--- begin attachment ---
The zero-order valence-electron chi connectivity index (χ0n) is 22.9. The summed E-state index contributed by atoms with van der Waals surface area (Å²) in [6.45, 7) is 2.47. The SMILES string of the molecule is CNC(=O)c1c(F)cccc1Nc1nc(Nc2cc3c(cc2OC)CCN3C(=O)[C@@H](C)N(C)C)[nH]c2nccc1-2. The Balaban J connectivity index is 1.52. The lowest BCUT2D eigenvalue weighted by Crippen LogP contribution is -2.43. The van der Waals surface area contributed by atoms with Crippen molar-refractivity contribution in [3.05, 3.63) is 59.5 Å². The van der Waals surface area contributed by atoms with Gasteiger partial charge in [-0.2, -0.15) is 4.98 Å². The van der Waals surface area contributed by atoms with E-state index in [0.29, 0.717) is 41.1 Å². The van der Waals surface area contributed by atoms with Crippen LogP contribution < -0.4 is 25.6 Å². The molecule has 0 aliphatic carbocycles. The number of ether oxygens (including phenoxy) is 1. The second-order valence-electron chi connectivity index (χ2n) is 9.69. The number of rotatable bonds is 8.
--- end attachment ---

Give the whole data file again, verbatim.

The zero-order valence-electron chi connectivity index (χ0n) is 22.9. The summed E-state index contributed by atoms with van der Waals surface area (Å²) in [6.45, 7) is 2.47. The SMILES string of the molecule is CNC(=O)c1c(F)cccc1Nc1nc(Nc2cc3c(cc2OC)CCN3C(=O)[C@@H](C)N(C)C)[nH]c2nccc1-2. The Balaban J connectivity index is 1.52. The lowest BCUT2D eigenvalue weighted by Crippen LogP contribution is -2.43. The van der Waals surface area contributed by atoms with Crippen molar-refractivity contribution in [3.05, 3.63) is 59.5 Å². The van der Waals surface area contributed by atoms with Gasteiger partial charge in [-0.2, -0.15) is 4.98 Å². The van der Waals surface area contributed by atoms with E-state index in [0.29, 0.717) is 41.1 Å². The van der Waals surface area contributed by atoms with Crippen LogP contribution < -0.4 is 25.6 Å². The molecule has 0 aliphatic carbocycles. The number of ether oxygens (including phenoxy) is 1. The second-order valence-electron chi connectivity index (χ2n) is 9.69. The number of rotatable bonds is 8.